[microsound] Exit Through the Gift Shop
greghpr at yahoo.com.au
Tue Feb 15 17:39:55 EST 2011
I did a bunch of stuff years ago - early 80s - where I took cassettes - those
were the tech back then :) and manipulated the contents so that the cassette
gradually changed throughout the entire length. eg From initially a simple
intervention - faint phone ringing in the background, through playing a solo
along with Perry Como's band through to asynchronous loops of the material going
off on its own path to form multiple complex layers.
Then I smuggled the manipulated cassettes - in the original shells and packaging
- back into the stores for resale.
I started doing similar for rented videos - the idea was to recut scenes and
insert ads taped off TV (I figured people would barely notice an inserted ad as
we are all so conditioned to watching them within programs). Unfortunately I
couldn't get enough access to video editing -in those days editing suites were
From: Steven Ricks <stevericksmusic at gmail.com>
To: microsound at microsound.org
Sent: Wed, 16 February, 2011 2:16:34 AM
Subject: Re: [microsound] Exit Through the Gift Shop
I'm interested in the latter--the "urban intervention" as you say. I was trying
to imagine creating and then anonymously installing some sort of sound producing
device/apparatus in a public space that would contribute to the overall sound
environment in the way the Banksy et al pieces contribute to the visual
environment. I imagine it has been done in places but I'm only aware of some of
the "sanctioned" sound installations. There are some obvious challenges above
and beyond what the visual artists face, including cost, perceptibility, and
perhaps perceived security issues even more present in our world today that
would drastically cut short the life of an unattended unidentified
electronic/mechanical device. Anyway . . . any other thoughts/info out there .
. . ?
On Tue, Feb 15, 2011 at 3:41 AM, Bernhard Living <bernhard.living at me.com> wrote:
>Historically, there has alway been a close relationship between graffiti and so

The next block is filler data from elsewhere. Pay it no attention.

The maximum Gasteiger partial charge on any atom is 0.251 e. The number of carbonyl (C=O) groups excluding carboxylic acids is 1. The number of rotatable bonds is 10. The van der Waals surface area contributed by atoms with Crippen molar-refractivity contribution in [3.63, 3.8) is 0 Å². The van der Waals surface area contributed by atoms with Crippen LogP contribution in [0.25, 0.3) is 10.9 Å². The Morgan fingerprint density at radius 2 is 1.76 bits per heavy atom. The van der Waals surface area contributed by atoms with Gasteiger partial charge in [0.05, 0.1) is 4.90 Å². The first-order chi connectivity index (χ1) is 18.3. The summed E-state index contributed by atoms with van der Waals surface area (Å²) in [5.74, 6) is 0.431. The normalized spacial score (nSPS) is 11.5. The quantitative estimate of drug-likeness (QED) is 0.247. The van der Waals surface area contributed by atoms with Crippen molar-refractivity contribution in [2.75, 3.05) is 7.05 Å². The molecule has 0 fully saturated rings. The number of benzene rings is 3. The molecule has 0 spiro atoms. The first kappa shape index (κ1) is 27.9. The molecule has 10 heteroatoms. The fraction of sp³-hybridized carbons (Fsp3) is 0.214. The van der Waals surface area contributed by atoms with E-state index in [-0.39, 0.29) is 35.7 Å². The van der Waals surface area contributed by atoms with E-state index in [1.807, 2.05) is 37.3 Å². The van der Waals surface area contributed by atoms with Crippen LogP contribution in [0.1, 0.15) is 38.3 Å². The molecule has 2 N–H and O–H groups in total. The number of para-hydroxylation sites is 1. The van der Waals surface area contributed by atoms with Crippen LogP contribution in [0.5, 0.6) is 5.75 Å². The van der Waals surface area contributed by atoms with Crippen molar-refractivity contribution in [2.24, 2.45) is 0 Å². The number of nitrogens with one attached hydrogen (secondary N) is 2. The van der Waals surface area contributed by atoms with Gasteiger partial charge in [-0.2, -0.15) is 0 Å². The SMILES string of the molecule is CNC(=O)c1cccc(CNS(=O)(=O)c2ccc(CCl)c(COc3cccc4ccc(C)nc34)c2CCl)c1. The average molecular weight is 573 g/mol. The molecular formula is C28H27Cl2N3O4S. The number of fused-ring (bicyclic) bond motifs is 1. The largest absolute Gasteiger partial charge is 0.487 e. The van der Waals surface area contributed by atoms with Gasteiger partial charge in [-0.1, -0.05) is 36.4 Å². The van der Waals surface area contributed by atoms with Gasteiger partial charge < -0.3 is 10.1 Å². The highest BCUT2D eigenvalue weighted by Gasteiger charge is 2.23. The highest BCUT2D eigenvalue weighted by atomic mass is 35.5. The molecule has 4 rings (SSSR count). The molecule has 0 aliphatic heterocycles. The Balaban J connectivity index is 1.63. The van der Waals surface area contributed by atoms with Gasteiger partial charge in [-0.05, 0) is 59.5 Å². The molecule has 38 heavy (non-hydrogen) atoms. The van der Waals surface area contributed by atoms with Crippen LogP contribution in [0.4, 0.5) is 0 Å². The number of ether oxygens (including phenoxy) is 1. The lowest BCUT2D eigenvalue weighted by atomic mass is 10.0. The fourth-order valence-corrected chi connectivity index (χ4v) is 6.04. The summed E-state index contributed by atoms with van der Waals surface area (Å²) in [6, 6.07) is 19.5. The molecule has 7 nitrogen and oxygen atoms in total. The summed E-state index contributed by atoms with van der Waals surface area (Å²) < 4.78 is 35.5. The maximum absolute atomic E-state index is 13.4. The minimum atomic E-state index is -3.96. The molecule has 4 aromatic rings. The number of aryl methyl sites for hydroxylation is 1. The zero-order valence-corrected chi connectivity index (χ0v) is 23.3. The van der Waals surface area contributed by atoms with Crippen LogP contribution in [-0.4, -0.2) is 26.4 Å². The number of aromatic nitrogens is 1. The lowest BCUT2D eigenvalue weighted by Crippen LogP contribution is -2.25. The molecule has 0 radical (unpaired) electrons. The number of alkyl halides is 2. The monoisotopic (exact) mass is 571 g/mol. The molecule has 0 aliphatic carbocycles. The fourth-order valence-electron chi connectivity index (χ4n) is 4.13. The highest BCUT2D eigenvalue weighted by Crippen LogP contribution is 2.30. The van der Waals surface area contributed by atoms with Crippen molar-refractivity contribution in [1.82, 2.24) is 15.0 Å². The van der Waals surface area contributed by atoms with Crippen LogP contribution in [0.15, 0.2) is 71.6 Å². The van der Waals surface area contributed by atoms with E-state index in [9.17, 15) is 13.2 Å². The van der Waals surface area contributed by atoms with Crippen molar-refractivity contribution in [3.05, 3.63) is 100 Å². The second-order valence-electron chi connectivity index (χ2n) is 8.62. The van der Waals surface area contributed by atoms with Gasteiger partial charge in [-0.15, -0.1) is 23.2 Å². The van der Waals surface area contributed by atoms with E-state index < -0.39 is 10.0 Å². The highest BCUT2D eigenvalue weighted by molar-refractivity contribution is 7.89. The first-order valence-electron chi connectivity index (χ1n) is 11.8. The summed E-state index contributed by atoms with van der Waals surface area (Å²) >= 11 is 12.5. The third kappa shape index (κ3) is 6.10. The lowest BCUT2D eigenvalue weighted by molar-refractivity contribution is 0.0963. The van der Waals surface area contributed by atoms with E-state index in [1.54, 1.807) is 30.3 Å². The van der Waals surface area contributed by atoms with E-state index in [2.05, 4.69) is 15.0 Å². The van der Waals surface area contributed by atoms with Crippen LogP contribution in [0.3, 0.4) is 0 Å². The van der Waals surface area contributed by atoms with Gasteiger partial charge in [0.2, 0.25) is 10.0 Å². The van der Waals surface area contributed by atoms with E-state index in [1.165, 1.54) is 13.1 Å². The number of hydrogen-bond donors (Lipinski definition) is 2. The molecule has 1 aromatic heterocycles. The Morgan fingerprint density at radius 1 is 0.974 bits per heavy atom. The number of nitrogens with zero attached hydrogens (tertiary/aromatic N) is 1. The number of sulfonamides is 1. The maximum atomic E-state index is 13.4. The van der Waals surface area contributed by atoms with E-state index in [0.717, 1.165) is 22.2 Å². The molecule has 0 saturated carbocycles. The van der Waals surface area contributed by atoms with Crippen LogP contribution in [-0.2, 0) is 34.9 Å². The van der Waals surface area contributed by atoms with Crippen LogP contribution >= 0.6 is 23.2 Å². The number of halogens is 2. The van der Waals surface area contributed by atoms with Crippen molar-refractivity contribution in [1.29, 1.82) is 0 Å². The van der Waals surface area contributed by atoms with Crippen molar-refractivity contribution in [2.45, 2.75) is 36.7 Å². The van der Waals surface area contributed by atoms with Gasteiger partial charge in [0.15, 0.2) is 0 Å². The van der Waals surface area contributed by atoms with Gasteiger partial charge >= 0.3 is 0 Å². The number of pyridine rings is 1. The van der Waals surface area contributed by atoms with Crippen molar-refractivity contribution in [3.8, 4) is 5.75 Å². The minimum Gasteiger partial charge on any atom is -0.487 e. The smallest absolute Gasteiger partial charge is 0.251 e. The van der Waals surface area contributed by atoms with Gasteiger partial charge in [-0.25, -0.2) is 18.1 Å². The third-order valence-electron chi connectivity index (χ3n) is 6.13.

>called urban music. In the US this would be hip hop, and in the UK it would be
>drum’n’bass and dub-step. Or are you asking if there is an equivalent in terms
>of making an urban intervention using sounds? If so, then it’s an interesting
>question to ask. The placing of speakers, playback devices and power sources
>would be something of an issue though. However, one can go and capture sounds
>from a location, and use these sounds for sample-based compositions, and then
>virally infect any public sound systems.
> There is an interesting documentation of sounds here at the British Library as
>part of the UK Sound Map; http://sounds.bl.uk/uksoundmap/index.aspx
>On 15 Feb 2011, at 05:51, Steven Ricks wrote:
>Forgive me if I missed any discussion on the topic below--I don't recall seeing
>anything . . .
>>I know I'm a bit late on this, but I just watched Banksy's Exit Through the Gift
>>Shop and found it interesting and thought provoking. It raised the following
>>question(s) in my mind:
>>What is or would be the musical equivalent of "Street Art" as presented in the
>>Are the media too different to find close analogs? (Is it a worthwhile
>>Associate Professor, BYU School of Music
>>microsound mailing list
>>microsound at microsound.org
Associate Professor, BYU School of Music
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